Entertainment
FAME, FORTURE AND CHICKS: Bobby Supreme gets a taste of the big time, offending millions on the way.
University of Calgary Drama Department

The many faces of Bobby Supreme

Publication YearIssue Date 

What if everybody is wearing a mask and no one you know shows you who they really are?

According to C. Adam Leigh of Ground Zero Theatre and University of Calgary alumni Kate Pakarnyk, that is the reality in which we live.

The theme of masks and facades is a major one in U of C's and Ground Zero's upcoming joint project, Bobby Supreme. Following the career of shock-jock comic Bobby Supreme, the play explores not only the boundaries of shock entertainment, but also how a character can spill into reality and in some cases take over.

"That's certainly one of the [themes]: you are what you pretend to be," says Leigh, co-founder of Ground Zero Theatre. "[Supreme] just starts to believe his act."

The play opens as Bobby Supreme nears the peak of his career. Essentially, he's becoming a megastar with money and pay-per-view popularity. This fame he achieves through an overly offensive stand-up comedy routine slowly begins to take over his real life, along with the stage persona he creates.

"Most actors, when they're playing a character, a little of that character will spill over," explains Pakarnyk, referring to the parallels between the play and her own life. "You see elements of your character seeping through into everyday life."

Aside from themes of masks, the idea of shock entertainment is also at hand. Since Bobby Supreme's act focuses largely on profanity, the ideas of how far one can go are examined and tested.

"That's what the play's about," says Leigh on the idea of limits. "It's for the audience to decide: Is that too far? Personally, I think it's too far but that's just me."

Again, the idea of shock entertainers and their effect on audiences isn't confined to this play.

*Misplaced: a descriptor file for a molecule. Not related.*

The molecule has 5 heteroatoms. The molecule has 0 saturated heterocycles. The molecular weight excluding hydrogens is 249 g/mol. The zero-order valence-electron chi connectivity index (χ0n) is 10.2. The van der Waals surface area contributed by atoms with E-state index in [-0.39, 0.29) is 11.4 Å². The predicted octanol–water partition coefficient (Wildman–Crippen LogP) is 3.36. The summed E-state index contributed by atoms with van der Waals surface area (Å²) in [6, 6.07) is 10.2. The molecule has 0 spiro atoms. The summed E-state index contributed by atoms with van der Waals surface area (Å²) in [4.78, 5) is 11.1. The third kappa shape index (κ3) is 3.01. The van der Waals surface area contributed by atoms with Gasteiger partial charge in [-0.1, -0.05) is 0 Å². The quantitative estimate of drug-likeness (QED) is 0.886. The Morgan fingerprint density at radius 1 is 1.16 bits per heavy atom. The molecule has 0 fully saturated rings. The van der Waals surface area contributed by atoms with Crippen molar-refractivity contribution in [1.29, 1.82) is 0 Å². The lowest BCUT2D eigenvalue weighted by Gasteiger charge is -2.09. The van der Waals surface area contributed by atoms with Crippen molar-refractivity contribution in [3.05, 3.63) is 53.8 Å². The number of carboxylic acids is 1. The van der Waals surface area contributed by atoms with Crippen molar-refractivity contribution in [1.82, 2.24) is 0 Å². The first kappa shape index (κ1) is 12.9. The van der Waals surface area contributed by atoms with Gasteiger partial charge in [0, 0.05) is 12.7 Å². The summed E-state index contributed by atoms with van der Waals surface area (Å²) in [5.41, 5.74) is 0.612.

"You can find a lot of examples of comics, or even icons like Madonna, who thrive on hypocrisy and that's how they become idealized," says Pakarnyk, finding it difficult to find an example who goes quite as far as Bobby Supreme does in the play.

Leigh adds that while some people do get offended along the way, there is a place for this in popular culture.

"I think there's a place for pretty much everything," he says about shock. "Marilyn Manson is pretty extreme and there's certainly a spot for him, so I think there's a spot for everything."

Not only is this the U of C's first collaboration with Ground Zero, this is also the first U of C alumni show and all of the actors in the production are former U of C graduates. Both groups hope this can become a continuing tradition for future Drama Department seasons. However, the content of this particular show may go a little further than regular subscribers are used to.

"I think a lot of students will enjoy the show, but it's not for the faint of heart," cautions Leigh, adding that the material in the show, as with all Ground Zero productions, isn't there just for shock value.

"It won't be for the usual season subscribers of the university, to put it politely."

Section: 

Issue: